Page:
Whatever red lines are raised, the fact remains that meddling in previous U.S. elections has been incredibly inexpensive to the Russian government. The State-backed Internet Research Agency, to give a figure, spent just $ 46,000 on pre-election day 2016 Facebook ads that reached 126 million Americans. Its overall budget around September 2016, according to the US Department of Justice documents, was over $ 1.25 million per month, which is not much for a billionaire oligarch and Putin are trying to wreak havoc on US elections, especially with the hundreds of millions spent by the candidates. Such tactics stem from a long history of Russian security agencies and various front organizations using “active measures” to engage in covert activities, below the threshold of armed conflict, to stir up division and promote the objectives of the leaders. The internet has made today’s version even cheaper to run.

Washington has done relatively little in response. Many U.S. diplomats, law enforcement officials, and intelligence officials have publicly raised the issue of election interference under the Trump administration, though more often than not Trump contradicts and attacks them. United States possesses implemented a lot punishments on the Russian government, including recent additions from the Biden administration, which many Argue at least communicate in the Kremlin that election interference will get an American response. But reporting dissatisfaction is not the same as making it considerably more expensive or more difficult to perform.

US technology platforms have not fundamentally changed their business models and website structures to prevent (cheaply built) Russian “troll factories” from spreading disinformation. While these companies highlight the money spent to fight influencer operations, they still, in many ways, fight their own systems designed for maximum engagement and micro-targeting. Remember, for example, how Russian agents basically used Facebook advertising works as is in 2016 and 2018. And these players are constantly evolving targets, adapt their techniques for continuing to execute trades on the same platforms.

On the other hand, the gains have been significant for Moscow: information campaigns carried out without serious resistance, extensive US media coverage of Russian electoral interference, and narrative fuel for Putin’s strongman image. Not to mention that the Kremlin already sees itself in an information conflict with the West. Certainly, there is propagandistic value in these kinds of comments – for example, suggesting that America’s social media platforms are tools of subversion – but they also reflect a genuine Kremlin belief in the United States and the global Internet. and open. The Kremlin’s profitability decisions take place in this context.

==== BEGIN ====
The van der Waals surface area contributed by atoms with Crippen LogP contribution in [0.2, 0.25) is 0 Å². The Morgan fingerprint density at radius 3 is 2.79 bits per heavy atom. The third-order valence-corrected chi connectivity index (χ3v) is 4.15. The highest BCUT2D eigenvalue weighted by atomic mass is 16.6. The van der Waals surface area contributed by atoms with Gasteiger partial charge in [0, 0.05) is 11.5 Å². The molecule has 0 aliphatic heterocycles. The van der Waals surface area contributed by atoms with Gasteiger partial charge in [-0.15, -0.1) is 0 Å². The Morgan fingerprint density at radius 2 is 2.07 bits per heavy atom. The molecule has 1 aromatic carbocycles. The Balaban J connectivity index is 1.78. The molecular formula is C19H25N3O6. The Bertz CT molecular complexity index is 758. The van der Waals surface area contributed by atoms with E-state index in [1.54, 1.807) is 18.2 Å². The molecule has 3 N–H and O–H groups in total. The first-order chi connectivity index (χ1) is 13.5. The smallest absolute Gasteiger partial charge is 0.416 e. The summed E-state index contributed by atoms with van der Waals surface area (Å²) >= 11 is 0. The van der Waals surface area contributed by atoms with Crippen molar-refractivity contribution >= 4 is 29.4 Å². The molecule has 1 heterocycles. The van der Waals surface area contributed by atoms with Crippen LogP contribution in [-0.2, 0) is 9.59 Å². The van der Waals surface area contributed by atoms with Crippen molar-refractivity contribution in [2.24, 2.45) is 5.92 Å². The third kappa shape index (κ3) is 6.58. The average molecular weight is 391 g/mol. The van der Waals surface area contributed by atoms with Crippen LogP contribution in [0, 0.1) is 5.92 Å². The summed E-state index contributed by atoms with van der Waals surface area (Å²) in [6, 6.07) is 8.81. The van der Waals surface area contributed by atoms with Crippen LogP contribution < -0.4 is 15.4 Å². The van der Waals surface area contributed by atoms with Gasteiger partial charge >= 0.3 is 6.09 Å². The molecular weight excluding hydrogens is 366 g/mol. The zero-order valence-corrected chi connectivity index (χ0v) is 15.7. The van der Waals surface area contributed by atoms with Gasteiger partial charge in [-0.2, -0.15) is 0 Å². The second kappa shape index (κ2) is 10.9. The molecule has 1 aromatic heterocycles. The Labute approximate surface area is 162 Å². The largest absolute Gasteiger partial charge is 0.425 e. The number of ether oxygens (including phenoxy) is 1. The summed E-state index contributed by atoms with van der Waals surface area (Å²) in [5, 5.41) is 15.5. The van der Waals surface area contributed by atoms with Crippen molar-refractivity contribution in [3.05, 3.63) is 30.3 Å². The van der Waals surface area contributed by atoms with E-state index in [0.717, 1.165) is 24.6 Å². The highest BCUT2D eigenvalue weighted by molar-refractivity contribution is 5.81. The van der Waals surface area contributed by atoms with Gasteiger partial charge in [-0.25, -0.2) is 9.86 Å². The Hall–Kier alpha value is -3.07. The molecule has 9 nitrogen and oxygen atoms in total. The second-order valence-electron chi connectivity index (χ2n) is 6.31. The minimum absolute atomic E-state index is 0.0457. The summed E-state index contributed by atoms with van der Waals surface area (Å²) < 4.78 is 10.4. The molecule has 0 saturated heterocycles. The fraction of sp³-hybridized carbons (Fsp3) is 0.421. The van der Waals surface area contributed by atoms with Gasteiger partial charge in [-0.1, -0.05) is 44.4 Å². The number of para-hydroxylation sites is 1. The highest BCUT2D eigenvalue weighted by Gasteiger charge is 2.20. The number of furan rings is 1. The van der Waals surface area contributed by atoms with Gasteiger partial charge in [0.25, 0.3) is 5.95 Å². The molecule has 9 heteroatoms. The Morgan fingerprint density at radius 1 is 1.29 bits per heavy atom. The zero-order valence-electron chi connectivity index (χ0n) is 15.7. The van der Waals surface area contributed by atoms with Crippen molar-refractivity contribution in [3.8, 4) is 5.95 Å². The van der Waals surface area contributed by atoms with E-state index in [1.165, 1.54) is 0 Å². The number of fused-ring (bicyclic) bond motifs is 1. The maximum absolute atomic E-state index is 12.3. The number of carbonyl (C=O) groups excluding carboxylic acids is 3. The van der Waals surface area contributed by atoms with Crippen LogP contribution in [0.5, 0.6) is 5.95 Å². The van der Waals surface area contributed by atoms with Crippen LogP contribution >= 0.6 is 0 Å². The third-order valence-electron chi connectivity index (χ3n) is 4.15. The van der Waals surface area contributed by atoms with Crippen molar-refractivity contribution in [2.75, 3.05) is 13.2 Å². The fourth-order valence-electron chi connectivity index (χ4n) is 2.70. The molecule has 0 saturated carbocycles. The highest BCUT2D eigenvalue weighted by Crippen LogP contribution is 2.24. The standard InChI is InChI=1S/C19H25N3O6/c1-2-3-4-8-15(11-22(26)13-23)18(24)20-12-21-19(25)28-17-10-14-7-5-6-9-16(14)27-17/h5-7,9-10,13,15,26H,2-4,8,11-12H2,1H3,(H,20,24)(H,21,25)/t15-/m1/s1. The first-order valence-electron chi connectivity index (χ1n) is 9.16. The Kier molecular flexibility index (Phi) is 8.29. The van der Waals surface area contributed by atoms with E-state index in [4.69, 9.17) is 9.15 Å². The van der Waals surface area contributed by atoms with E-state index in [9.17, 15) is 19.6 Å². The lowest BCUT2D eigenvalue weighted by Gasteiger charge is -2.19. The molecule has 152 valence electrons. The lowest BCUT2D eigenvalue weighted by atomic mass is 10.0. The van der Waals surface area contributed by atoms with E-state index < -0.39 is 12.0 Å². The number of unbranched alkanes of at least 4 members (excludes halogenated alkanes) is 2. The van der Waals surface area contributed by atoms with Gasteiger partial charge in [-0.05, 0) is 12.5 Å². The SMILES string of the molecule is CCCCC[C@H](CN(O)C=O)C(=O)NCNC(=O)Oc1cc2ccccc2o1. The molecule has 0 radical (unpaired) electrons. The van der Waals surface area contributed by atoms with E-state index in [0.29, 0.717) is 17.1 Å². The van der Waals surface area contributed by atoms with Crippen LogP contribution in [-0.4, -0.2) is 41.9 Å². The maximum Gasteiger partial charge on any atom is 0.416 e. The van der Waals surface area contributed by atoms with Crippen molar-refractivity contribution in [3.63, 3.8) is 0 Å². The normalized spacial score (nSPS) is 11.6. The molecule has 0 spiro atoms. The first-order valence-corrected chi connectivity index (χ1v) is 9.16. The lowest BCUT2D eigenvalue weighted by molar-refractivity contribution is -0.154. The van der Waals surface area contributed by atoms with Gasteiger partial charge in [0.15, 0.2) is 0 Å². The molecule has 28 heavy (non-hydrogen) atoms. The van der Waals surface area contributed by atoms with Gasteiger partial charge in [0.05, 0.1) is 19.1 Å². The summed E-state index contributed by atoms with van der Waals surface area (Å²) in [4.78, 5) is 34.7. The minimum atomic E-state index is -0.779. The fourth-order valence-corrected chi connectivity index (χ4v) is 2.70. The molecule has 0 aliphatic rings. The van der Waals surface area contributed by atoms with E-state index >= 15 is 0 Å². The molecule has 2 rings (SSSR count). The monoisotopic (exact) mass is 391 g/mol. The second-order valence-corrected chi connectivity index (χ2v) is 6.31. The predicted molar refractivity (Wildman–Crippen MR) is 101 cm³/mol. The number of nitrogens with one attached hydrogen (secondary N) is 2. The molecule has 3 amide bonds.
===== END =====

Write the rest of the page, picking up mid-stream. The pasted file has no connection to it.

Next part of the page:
Some things have improved; American journalists could be less prone to selectively cover pirated and leaked material like the Democratic National Committee in 2016, now more aware of how they are used to manufacturing scandal. Biden has also vocally engaged in cybersecurity dialogues with his Russian counterparts, an important part of contemporary diplomacy that has been degraded by the Trump administration.

Going forward, narrowly defining what attacks or infrastructure is considered “out of bounds” will be a key part of these lower level cybersecurity dialogues. Biden’s trip itself, and related public statements against election interference, also underscore the White House’s priority of diplomacy to U.S. allies and partners – another perk of the summit. Although if Putin’s electoral interference calculation is really going to change in the future, the same old American answers are hardly enough.


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